Michal2: Emma's Natural Delivery
Friday, March 12, 2010 5:27 PM
"I was very worried throughout the entire pregnancy that it would be too much for me to handle and I would end up begging for drugs…"
My contractions started after I went to bed on Super Bowl Sunday. They were about 5 minutes apart until around 4 a.m., when they stopped. I went about the next day as usual and, from time to time, I would have a contraction. Later that evening, when I finally sat down, I started timing them--they were 4 minutes apart and 40 seconds long.
It had been snowing all day and I knew the roads were going to get bad, so I called my midwife to ask when I should go in. My plan was to labor at home for as long as possible, but I didn’t want to risk going in a ditch! She told me to come in if I couldn’t sleep through the contractions. But I didn’t even bother to lie down because I knew I wouldn’t be able to sleep. After we got the car packed up we took off for the hospital. I’m not sure how long it took us to get there because I was busy concentrating on timing my contractions on my iTouch. I know we had to drive 45 miles per hour, though, because of the black ice and snow.
We arrived at the hospital seven minutes before midnight on the 8th -- the 9th was my due date. They got me settled into a room and the plan was to keep me monitored for an hour or so to see if I made any progress. If I did make progress, they would go ahead and admit me. They checked me and I was dilated to 3 cm. I had been at 1 to 2 cm at the last couple of checks with my midwife. The contractions were still fairly mild at this point and I really didn’t even have to breathe through them yet.
My birth plan was to go without an epidural. I had epidurals with my two other births and after doing a lot of reading and research, I decided I wanted to go natural this time. I really didn’t even want to have an IV, but my nurse said that the baby’s heart rate was a little flat, so she thought I needed to have some fluids. I said that I was OK with it, as long as I didn’t have to stay hooked up to it the entire time. After about an hour, the nurse checked me again and I was 4cm! I was so relieved. I had been so worried that they would send us back home in the blizzard.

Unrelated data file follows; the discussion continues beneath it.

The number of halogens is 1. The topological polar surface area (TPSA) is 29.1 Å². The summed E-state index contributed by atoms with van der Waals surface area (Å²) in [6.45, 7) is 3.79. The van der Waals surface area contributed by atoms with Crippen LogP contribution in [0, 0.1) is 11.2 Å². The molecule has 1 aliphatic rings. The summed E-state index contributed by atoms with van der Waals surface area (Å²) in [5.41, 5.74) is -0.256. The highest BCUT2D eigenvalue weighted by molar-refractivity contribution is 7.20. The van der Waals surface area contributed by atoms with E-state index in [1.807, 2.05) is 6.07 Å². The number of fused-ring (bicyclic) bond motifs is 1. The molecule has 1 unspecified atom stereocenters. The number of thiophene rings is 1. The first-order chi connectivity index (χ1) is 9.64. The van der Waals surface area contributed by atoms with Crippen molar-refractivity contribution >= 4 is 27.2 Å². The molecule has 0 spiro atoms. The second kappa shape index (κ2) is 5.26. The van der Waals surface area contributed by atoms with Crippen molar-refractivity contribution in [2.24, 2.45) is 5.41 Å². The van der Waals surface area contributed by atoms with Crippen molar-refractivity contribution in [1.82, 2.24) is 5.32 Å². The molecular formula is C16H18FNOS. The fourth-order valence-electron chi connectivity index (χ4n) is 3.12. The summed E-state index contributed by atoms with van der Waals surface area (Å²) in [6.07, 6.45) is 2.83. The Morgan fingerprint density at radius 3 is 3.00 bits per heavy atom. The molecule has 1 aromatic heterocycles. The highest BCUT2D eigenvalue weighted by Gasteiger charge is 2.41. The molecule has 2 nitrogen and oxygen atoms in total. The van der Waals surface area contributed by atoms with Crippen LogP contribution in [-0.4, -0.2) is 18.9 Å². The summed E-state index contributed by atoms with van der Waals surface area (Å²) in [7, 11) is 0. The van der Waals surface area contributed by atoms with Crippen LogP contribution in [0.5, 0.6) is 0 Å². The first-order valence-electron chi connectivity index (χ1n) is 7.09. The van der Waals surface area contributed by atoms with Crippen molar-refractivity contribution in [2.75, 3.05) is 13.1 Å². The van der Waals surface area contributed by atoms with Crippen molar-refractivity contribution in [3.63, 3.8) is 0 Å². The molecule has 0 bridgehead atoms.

After they checked me, a new nurse had started her shift. She had read my birth plan (which was a relief since I was concerned that they wouldn’t even look at it!) and said that if I wanted to use the tub I’d better do it now before my water broke. I still wasn’t having very strong contractions and I’d wanted to save the tub for when I was really in pain, but I decided to go ahead and get in anyway. I’m so glad I did because a few contractions into it I really had to start working at staying relaxed through my contractions. The tub didn’t take away the pain, but it sure did feel a lot more comfortable than the bed. I hung my arms on the side of the tub, laid my head on a towel and just let my body float in the water. My husband sat there with me and talked to me between contractions. During the contractions, I was moaning and really concentrating on my breathing. I learned in my Bradley book that when you breathe in, you should push your stomach out. It’s impossible to tense up while you are doing that. I really think it’s the one technique that helped me get through this stage. It was so strange, but between contractions I felt totally fine and normal. I would pick my head up and start up the conversation with my husband again. It felt like a switch being turned on and off.
Time to push!